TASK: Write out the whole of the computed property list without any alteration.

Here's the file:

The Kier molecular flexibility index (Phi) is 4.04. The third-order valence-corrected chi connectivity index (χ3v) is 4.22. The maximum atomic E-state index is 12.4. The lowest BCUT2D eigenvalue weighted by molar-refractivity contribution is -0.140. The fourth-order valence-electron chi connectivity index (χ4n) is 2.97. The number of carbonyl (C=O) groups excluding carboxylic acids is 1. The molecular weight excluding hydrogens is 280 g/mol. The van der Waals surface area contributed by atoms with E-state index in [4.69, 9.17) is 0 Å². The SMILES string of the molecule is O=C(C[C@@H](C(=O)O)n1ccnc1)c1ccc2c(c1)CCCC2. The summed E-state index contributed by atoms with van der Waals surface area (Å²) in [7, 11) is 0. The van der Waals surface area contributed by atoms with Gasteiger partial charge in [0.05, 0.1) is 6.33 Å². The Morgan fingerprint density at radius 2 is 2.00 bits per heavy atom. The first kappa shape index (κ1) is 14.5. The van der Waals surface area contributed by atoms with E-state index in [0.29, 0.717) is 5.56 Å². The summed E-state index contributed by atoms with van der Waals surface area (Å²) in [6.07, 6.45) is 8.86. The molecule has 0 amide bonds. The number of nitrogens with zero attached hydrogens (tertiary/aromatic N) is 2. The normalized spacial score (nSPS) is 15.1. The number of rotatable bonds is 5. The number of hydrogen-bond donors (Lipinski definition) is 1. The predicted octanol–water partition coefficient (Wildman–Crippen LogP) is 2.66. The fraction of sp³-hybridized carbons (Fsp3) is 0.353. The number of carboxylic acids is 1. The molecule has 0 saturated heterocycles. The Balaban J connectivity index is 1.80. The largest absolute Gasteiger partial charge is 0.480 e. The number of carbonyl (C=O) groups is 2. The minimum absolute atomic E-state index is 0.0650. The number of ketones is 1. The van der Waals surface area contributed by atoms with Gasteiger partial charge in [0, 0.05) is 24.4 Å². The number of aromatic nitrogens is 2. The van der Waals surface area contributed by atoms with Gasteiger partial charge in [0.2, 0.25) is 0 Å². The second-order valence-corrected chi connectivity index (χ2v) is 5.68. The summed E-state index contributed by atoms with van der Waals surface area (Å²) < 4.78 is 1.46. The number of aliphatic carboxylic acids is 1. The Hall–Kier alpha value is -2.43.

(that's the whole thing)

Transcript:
The Kier molecular flexibility index (Phi) is 4.04. The third-order valence-corrected chi connectivity index (χ3v) is 4.22. The maximum atomic E-state index is 12.4. The lowest BCUT2D eigenvalue weighted by molar-refractivity contribution is -0.140. The fourth-order valence-electron chi connectivity index (χ4n) is 2.97. The number of carbonyl (C=O) groups excluding carboxylic acids is 1. The molecular weight excluding hydrogens is 280 g/mol. The van der Waals surface area contributed by atoms with E-state index in [4.69, 9.17) is 0 Å². The SMILES string of the molecule is O=C(C[C@@H](C(=O)O)n1ccnc1)c1ccc2c(c1)CCCC2. The summed E-state index contributed by atoms with van der Waals surface area (Å²) in [7, 11) is 0. The van der Waals surface area contributed by atoms with Gasteiger partial charge in [0.05, 0.1) is 6.33 Å². The Morgan fingerprint density at radius 2 is 2.00 bits per heavy atom. The first kappa shape index (κ1) is 14.5. The van der Waals surface area contributed by atoms with E-state index in [0.29, 0.717) is 5.56 Å². The summed E-state index contributed by atoms with van der Waals surface area (Å²) in [6.07, 6.45) is 8.86. The molecule has 0 amide bonds. The number of nitrogens with zero attached hydrogens (tertiary/aromatic N) is 2. The normalized spacial score (nSPS) is 15.1. The number of rotatable bonds is 5. The number of hydrogen-bond donors (Lipinski definition) is 1. The predicted octanol–water partition coefficient (Wildman–Crippen LogP) is 2.66. The fraction of sp³-hybridized carbons (Fsp3) is 0.353. The number of carboxylic acids is 1. The molecule has 0 saturated heterocycles. The Balaban J connectivity index is 1.80. The largest absolute Gasteiger partial charge is 0.480 e. The number of carbonyl (C=O) groups is 2. The minimum absolute atomic E-state index is 0.0650. The number of ketones is 1. The van der Waals surface area contributed by atoms with Gasteiger partial charge in [0, 0.05) is 24.4 Å². The number of aromatic nitrogens is 2. The van der Waals surface area contributed by atoms with Gasteiger partial charge in [0.2, 0.25) is 0 Å². The second-order valence-corrected chi connectivity index (χ2v) is 5.68. The summed E-state index contributed by atoms with van der Waals surface area (Å²) < 4.78 is 1.46. The number of aliphatic carboxylic acids is 1. The Hall–Kier alpha value is -2.43.